100 Years of Past Chaplains and Their Denominations

Here’s which Christian sects have been in the Capitol chambers recently

House Chaplain Patrick J. Conroy, Sens. Ben Cardin, D-Md., center, and Roy Blunt, R-Mo., attend a swearing-in ceremony for the new Librarian of Congress Carla Hayden, in the Great Hall of the Library of Congress Thomas Jefferson Building. (Tom Williams/CQ Roll Call file photo)

Rev. Patrick Conroy submitted a letter of resignation April 15 at Speaker Paul D. Ryan’s request.

Rep. Marcy Kaptur, said she was surprised that Ryan, who is Catholic, would try to oust the Roman Catholic priest. 

Conroy didn’t say much when she spoke with him, Kaptur said, but noted, “I think he’s deeply hurt.”

The next Chaplain of the House might not be Catholic. So far, all Chaplains have belonged to various Christian sects, though there are no restrictions against filling the position with members of any religion.

Here’s which denominations have been represented on Capitol Hill in the past century:

Chaplains of the House

  • Rev. Patrick Conroy, Roman Catholic
  • Rev. Daniel Coughlin, Roman Catholic
  • Rev. James Ford, Lutheran
  • Rev. Edward Latch, Methodist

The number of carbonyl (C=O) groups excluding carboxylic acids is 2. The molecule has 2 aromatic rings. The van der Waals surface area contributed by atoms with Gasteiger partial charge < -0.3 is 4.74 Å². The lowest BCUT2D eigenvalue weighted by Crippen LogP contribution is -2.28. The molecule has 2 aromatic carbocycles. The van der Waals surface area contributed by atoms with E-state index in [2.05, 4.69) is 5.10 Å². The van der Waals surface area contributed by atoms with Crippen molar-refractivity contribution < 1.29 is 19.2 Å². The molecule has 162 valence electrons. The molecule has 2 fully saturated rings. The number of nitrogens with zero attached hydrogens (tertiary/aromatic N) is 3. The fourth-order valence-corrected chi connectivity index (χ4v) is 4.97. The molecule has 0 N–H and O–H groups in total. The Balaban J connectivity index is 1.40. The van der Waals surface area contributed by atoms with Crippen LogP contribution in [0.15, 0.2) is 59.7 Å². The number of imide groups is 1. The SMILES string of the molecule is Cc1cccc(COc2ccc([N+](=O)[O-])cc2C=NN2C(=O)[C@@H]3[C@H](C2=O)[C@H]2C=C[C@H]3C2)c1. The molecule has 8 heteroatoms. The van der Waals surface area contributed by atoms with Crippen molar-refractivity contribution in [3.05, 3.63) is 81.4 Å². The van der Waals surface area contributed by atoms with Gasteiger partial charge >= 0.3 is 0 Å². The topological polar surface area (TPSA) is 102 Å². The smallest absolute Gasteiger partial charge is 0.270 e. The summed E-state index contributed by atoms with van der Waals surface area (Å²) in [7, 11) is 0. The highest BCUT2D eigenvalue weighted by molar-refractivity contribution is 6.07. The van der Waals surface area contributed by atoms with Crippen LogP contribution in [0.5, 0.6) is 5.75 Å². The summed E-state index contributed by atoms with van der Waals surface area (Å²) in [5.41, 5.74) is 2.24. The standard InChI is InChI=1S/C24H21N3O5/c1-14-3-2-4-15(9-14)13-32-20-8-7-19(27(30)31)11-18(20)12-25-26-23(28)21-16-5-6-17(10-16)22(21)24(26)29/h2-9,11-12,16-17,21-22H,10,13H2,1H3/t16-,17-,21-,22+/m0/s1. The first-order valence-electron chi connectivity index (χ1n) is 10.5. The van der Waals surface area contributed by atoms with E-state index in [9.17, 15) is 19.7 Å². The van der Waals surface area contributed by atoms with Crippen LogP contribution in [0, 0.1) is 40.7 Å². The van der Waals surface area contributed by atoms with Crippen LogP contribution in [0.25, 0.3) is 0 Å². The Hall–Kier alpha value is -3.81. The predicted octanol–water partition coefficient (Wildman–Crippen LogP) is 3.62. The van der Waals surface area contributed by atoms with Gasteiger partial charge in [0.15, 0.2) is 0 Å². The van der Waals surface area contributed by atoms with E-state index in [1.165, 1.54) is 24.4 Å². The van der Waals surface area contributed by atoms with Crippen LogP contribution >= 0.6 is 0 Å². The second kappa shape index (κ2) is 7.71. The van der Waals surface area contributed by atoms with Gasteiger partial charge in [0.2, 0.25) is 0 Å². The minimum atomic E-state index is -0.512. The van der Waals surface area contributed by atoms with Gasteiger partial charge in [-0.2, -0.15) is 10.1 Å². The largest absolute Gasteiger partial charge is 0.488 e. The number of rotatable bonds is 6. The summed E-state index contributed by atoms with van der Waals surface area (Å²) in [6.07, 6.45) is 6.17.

• Rev. Bernard Braskamp, Presbyterian
  • Rev. James Shera Montgomery, Methodist
  • Rev. Henry Couden, Universalist

Chaplains of the Senate

  • Rev. Barry Black, Seventh-Day Adventist
  • Rev. Lloyd John Ogilvie, Presbyterian
  • Rev. Richard C. Halverson, Presbyterian
  • Rev. Edward L.R. Elson, Presbyterian
  • Rev. Frederick Brown Harris, Methodist
  • Rev. Peter Marshall, Presbyterian
  • Rev. ZeBarney Thorne Phillips, Episcopal
  • Rev. Joseph Johnston Muir, Baptist
  • Rev. Forrest Johnston Prettyman, Methodist
  • Rev. Ulysses Grant Baker Pierce, Unitarian
  • Rev. Edward Everett Hale, Unitarian
  • Rev. William Henry Milburn, Methodist

Watch: Booing, Interruptions On the House Floor After Chaplain Resignation

Lindsey McPherson contributed reporting.

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